The model itself is around 16cm in height and is dated loosely at circa 1520. It can now be found at the Victoria & Albert Museum in London, UK. The artist would frequently produce these small pieces to take to patrons and seek funds for the larger piece, though they were also useful in helping him to plan the piece and make adjustments at this earlier stage. Drawings have been discovered from his lifetime which also point to how he used that art form to perfect his understanding of human anatomy as well, and he would always properly prepare in order to ensure that his high level of achievement would never drop. Such models could also be used by other artists, such as his assistants, in order to understand why Michelangelo wanted, when providing support to some of his larger projects. At such a small size they could easily be handed around a studio and explained in person by Michelangelo if necessary.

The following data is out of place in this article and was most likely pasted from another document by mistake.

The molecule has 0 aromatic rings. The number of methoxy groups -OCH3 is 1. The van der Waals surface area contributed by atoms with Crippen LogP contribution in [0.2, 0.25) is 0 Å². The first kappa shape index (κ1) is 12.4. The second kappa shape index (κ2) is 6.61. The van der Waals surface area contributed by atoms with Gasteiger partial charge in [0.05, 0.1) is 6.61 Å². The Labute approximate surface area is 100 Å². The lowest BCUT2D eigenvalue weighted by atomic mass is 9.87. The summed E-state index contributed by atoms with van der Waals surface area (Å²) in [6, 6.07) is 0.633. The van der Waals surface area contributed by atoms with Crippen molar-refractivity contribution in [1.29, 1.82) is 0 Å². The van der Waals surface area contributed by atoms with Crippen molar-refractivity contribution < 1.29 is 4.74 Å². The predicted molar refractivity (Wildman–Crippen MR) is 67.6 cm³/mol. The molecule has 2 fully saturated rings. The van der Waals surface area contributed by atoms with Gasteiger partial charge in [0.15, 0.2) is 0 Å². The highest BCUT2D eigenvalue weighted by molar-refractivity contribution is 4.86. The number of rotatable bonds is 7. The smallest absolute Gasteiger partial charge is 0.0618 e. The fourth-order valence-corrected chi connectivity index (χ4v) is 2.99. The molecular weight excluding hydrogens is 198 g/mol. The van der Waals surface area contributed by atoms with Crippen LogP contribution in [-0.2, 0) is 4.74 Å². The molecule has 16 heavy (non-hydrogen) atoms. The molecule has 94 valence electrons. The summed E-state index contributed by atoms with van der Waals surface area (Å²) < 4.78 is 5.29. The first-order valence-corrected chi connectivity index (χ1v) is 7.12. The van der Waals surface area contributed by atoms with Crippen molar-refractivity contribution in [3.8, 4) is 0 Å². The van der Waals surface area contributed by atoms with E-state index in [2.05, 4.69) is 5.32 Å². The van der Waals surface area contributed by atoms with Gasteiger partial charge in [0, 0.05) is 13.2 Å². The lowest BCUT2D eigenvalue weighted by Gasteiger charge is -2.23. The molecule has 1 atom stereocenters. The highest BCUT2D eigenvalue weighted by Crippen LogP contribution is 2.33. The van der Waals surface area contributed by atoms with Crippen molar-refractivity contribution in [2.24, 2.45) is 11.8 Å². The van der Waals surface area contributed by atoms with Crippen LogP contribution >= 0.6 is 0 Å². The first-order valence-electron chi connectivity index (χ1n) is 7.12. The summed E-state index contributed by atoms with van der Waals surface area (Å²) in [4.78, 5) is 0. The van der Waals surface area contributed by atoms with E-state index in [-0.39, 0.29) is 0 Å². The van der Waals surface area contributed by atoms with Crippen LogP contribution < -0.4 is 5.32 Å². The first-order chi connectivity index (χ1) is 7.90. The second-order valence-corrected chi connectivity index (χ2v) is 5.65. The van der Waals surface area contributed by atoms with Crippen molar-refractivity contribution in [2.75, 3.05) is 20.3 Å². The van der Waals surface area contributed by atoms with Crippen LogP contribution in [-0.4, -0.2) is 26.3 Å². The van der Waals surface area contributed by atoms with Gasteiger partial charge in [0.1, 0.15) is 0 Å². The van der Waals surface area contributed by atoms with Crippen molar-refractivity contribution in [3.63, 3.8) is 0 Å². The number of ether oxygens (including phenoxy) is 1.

Michelangelo's career has been examined in extraordinary detail over the years, with each time a new generation building on what has already been discovered and making use of new techniques to embellish it with futher detail. Some elements from his career have been discussed in terms of attribution, though the main parts of his career have been entirely accepted as his own for many centuries. It tends to be the wealthier art institutions who are able to use scientific research which helps to really understand more about each piece, and they are also excellent for ensuring the preservation of these important and often fragile artworks.

The Victoria & Albert Museum has a beautifully eclectic collection of art and antiquities dating back all the way to ancient civilisations. Much of it was directly acquired by the British Empire, which itself became a presence in most parts of the world over a period of several centuries. Some of these items have since been returned, where the method of acquisition came under question, but most appear to have simply been purchased locally at the time and so are free of any moral judgement. What is left is an exquisite selection of the best creativity across a wide variety of cultures which should be of interest to almost anyone. The venue is free to visit, though they also have paid-for exhibitions from time to time which sit alongside the permanent collection which is entirely sufficient on its own, and would fill many hours for those lucky enough to visit this impressive venue in central London.